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Published: September 3rd 2019
We were up at 4.15am this morning so we could take the boat upstream to Tambopata National Park, where we went bird-watching. Tambopata is the local name for the Peruvian Amazon, the part we are in has the evocative name of Madre De Dios (Mother of God).
In the National Park, there are two clay licks, areas of high sodium clay where birds gather to ingest sodium to balance toxins they take in from unripe nuts. Peru is the only place this happens as in other rainforest areas the nuts have sufficient sodium from the soil. We saw lots of beautiful birds: scarlet macaws, blue and yellow macaws, severe macaws several kinds of parrots and parakeets including the blue-headed pionus which is very striking. The guide set up a telescope to give us a good view and we also had binoculars. The colours are magnificent, prompting many Monty Python references: beautiful plumage.
Between the two clay licks the guides served a very civilised breakfast. We almost expected Carson and the hunting party silver coffee pot!
We were back for lunch (we are being fed very well here!) and a break before our next adventure, a hike to the Oxbow Lake. An oxbow lake is a U-shaped lake that forms when a wide meander of a river is cut off, creating a free-standing body of water which tends to attract wild life (apparently it's what we call a Billabong in Australia.) We saw a whole different collection of birds including a jacamar, herons, cormorants, trumpeter birds and the very funny-looking hoatzin, which has head feathers styled like a mohawk. The lake is quite small and we circumnavigated it in a canoe. It was very quiet and peaceful with beautiful reflections of the surrounding trees. The tranquility is deceptive though. Our guide showed us flesh-eating piranhas, sharp-toothed tiger fish and an electric eel with a 600 volt charge fatal to humans.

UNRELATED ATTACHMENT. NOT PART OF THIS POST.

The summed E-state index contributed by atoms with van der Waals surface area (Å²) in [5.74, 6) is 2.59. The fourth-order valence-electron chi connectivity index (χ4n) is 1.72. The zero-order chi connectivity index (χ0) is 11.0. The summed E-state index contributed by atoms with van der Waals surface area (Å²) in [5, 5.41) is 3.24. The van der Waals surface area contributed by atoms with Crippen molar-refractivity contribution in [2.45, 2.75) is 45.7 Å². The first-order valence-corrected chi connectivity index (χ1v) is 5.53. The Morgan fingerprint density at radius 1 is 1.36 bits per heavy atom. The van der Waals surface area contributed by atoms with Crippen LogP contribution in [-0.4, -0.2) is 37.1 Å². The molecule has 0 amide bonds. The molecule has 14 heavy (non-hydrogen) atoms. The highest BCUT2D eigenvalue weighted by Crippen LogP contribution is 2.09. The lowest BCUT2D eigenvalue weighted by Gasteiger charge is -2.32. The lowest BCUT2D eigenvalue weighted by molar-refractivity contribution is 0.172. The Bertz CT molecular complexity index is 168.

We also saw some very interesting trees on our walk to the lake. The were"walking trees", so called because they put out new routes towards the sun and release old roots, gradually moving positions. Strangler ficus grows downwards from seeds planted by monkeys or birds excreting in the branches of another tree. The new ficus puts down multiple roots towards the ground, gradually strangling the host tree so an established strangler ficus has an empty space in the middle. We also saw a kapok tree, which grows the cotton that used to be used to stuff pillows. They are massive, with bark that resembles an elephant's hide and huge curtain-like roots. The trees in the Amazon are shallow-rooted because all the nutrients are on the surface. They can go on for 20 metres or more and some created fabulous natural steps in places. The trees are easily uprooted in wind Android the river is littered with their remnants, reminding us of the graveyard in 'The Lion King'. I have a new found v respect for river boat captains and navigators!
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